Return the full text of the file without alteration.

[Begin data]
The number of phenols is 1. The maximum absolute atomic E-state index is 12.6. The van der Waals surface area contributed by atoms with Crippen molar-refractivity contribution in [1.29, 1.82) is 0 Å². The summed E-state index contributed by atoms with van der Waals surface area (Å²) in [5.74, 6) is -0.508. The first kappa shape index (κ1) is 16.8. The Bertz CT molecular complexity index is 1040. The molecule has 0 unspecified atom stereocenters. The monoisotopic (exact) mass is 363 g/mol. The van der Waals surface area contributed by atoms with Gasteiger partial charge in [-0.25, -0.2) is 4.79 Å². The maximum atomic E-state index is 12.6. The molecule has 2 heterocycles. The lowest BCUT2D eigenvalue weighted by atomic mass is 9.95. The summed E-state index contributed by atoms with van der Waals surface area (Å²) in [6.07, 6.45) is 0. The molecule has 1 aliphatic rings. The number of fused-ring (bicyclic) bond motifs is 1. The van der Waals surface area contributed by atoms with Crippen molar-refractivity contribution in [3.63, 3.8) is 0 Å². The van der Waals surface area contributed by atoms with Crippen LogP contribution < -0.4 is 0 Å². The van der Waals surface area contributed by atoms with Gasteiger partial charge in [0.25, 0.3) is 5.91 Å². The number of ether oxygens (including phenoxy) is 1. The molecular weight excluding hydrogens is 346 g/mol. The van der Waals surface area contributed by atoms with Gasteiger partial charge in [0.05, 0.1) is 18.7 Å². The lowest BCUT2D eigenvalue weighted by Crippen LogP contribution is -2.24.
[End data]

The number of phenols is 1. The maximum absolute atomic E-state index is 12.6. The van der Waals surface area contributed by atoms with Crippen molar-refractivity contribution in [1.29, 1.82) is 0 Å². The summed E-state index contributed by atoms with van der Waals surface area (Å²) in [5.74, 6) is -0.508. The first kappa shape index (κ1) is 16.8. The Bertz CT molecular complexity index is 1040. The molecule has 0 unspecified atom stereocenters. The monoisotopic (exact) mass is 363 g/mol. The van der Waals surface area contributed by atoms with Gasteiger partial charge in [-0.25, -0.2) is 4.79 Å². The maximum atomic E-state index is 12.6. The molecule has 2 heterocycles. The lowest BCUT2D eigenvalue weighted by atomic mass is 9.95. The summed E-state index contributed by atoms with van der Waals surface area (Å²) in [6.07, 6.45) is 0. The molecule has 1 aliphatic rings. The number of fused-ring (bicyclic) bond motifs is 1. The van der Waals surface area contributed by atoms with Crippen molar-refractivity contribution in [3.63, 3.8) is 0 Å². The van der Waals surface area contributed by atoms with Crippen LogP contribution < -0.4 is 0 Å². The van der Waals surface area contributed by atoms with Gasteiger partial charge in [0.25, 0.3) is 5.91 Å². The number of ether oxygens (including phenoxy) is 1. The molecular weight excluding hydrogens is 346 g/mol. The van der Waals surface area contributed by atoms with Gasteiger partial charge in [0.05, 0.1) is 18.7 Å². The lowest BCUT2D eigenvalue weighted by Crippen LogP contribution is -2.24.